Far beyond my initial academic approach, this book has woven its way into my family. My children, now five and eight, appreciate it as much as I do and often ask for it. After each reading we are drawn into our own stories of “When you were small…” telling tales of both real-to-life memories and fantastical fictions. We reminisce, we make-believe, and we laugh. So perfect!
I absolutely adore this picture book and I recommend it as a must-have.
Poor Cat – he’s been naughty for most of the year (he has a pie chart to prove it), so he’s going to dress up like Santa so he can give himself a present. But maybe he should try a last-minute attempt at getting on the nice list instead? There are several false starts, involving, among other things, a jet pack (I love the jet pack!!) and stinky fish. Cat does finally find a way to be nice (though from his dramatic posture it clearly pains him a bit) and is rewarded by Santa.
The message of thinking of others at Christmas comes through loud and clear, but in a very funny and non-saccharine way. This book is so much fun! The style of storytelling is novel – it’s a back-and-forth between an unseen narrator and Cat, who communicates through facial expressions and by holding up signs. It would be a great book to read one on-one with a child, to be the encouraging/ exasperated narrator and interpret Cat’s signs together. This is definitely on my to-buy list for the Imp when he’s a bit older. I might even try it at storytime next year. Though the book’s size is a bit small for a group, Rueda’s the pencil crayon and ink illustrations (mostly in just red, green and cat colour) really stand out on the white background. (I really like Rueda’s style, particularly in Huff & Puff.)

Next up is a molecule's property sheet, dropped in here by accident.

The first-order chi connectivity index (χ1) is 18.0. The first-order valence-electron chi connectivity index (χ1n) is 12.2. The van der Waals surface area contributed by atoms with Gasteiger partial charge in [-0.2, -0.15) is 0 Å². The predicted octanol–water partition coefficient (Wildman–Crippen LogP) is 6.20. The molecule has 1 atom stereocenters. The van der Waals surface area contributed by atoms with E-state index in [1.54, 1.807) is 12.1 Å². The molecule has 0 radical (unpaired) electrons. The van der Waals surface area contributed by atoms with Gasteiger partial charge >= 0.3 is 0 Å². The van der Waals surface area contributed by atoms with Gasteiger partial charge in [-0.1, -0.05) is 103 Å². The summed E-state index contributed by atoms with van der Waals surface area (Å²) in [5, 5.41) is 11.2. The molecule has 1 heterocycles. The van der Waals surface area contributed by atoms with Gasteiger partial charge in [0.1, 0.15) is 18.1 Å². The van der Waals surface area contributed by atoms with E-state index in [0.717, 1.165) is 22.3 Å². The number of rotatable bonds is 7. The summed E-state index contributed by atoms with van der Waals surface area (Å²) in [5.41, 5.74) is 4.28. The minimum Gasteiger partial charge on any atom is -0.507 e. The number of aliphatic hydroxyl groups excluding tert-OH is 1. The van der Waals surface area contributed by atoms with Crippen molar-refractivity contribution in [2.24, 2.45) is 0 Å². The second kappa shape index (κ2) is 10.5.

This book is all about what Santa did before he became Santa Claus. I picked this book because I grew up reading it. I like when Santa is looking for different jobs, and seeing what problem he has with each one. In the story Santa worked as a chimney sweeper, a delivery guy, a cook,
at a zoo and in the circus. The funniest thing in the book is the pictures. If I could change one thing it would be the way Santa found the elves. This is a good book!
Reviewed by Erin.
How Santa Got His Job has been with our winter/Christmas books for so long I actually don’t recall how it ever came to be there. I think it was part of a batch of winter themed books that came together in a Scholastic book order many years ago. I have always enjoyed the books humorous and original take on the whole Santa thing, especially at a time of year when it can feel like every book is just the same story told in slightly different words. Here we meet him as just another guy, trying to find and keep a job.